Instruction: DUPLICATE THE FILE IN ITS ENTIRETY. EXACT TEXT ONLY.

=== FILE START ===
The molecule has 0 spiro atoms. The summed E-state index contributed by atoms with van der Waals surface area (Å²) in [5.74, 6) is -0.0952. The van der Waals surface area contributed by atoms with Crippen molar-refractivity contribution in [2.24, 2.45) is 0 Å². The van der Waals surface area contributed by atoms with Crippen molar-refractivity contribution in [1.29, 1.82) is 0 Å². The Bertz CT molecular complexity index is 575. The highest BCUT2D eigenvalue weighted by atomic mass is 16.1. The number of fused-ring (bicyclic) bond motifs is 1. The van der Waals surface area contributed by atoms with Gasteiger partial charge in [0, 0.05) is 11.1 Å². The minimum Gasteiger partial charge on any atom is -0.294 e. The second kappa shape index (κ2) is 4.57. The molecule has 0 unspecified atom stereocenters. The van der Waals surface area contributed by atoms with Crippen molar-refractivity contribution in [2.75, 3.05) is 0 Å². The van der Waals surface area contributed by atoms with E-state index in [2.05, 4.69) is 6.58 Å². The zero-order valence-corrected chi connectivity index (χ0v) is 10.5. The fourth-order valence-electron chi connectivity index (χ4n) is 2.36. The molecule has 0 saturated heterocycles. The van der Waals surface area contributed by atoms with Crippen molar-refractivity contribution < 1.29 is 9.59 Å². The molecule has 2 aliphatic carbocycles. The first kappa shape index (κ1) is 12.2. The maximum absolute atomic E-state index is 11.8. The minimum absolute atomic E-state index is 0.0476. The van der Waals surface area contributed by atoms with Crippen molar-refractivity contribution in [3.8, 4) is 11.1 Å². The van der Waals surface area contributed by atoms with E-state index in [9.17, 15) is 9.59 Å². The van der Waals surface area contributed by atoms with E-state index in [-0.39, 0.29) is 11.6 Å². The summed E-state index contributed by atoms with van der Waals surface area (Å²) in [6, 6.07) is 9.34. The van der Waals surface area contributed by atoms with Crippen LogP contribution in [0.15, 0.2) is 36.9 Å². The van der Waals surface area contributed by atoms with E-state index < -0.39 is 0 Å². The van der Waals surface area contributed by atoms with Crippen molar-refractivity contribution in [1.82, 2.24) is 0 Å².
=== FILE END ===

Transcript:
The molecule has 0 spiro atoms. The summed E-state index contributed by atoms with van der Waals surface area (Å²) in [5.74, 6) is -0.0952. The van der Waals surface area contributed by atoms with Crippen molar-refractivity contribution in [2.24, 2.45) is 0 Å². The van der Waals surface area contributed by atoms with Crippen molar-refractivity contribution in [1.29, 1.82) is 0 Å². The Bertz CT molecular complexity index is 575. The highest BCUT2D eigenvalue weighted by atomic mass is 16.1. The number of fused-ring (bicyclic) bond motifs is 1. The van der Waals surface area contributed by atoms with Gasteiger partial charge in [0, 0.05) is 11.1 Å². The minimum Gasteiger partial charge on any atom is -0.294 e. The second kappa shape index (κ2) is 4.57. The molecule has 0 unspecified atom stereocenters. The van der Waals surface area contributed by atoms with Crippen molar-refractivity contribution in [2.75, 3.05) is 0 Å². The van der Waals surface area contributed by atoms with E-state index in [2.05, 4.69) is 6.58 Å². The zero-order valence-corrected chi connectivity index (χ0v) is 10.5. The fourth-order valence-electron chi connectivity index (χ4n) is 2.36. The molecule has 0 saturated heterocycles. The van der Waals surface area contributed by atoms with Crippen molar-refractivity contribution < 1.29 is 9.59 Å². The molecule has 2 aliphatic carbocycles. The first kappa shape index (κ1) is 12.2. The maximum absolute atomic E-state index is 11.8. The minimum absolute atomic E-state index is 0.0476. The van der Waals surface area contributed by atoms with Crippen molar-refractivity contribution in [3.8, 4) is 11.1 Å². The van der Waals surface area contributed by atoms with E-state index in [9.17, 15) is 9.59 Å². The van der Waals surface area contributed by atoms with E-state index in [-0.39, 0.29) is 11.6 Å². The summed E-state index contributed by atoms with van der Waals surface area (Å²) in [6, 6.07) is 9.34. The van der Waals surface area contributed by atoms with Crippen LogP contribution in [0.15, 0.2) is 36.9 Å². The van der Waals surface area contributed by atoms with E-state index < -0.39 is 0 Å². The van der Waals surface area contributed by atoms with Crippen molar-refractivity contribution in [1.82, 2.24) is 0 Å².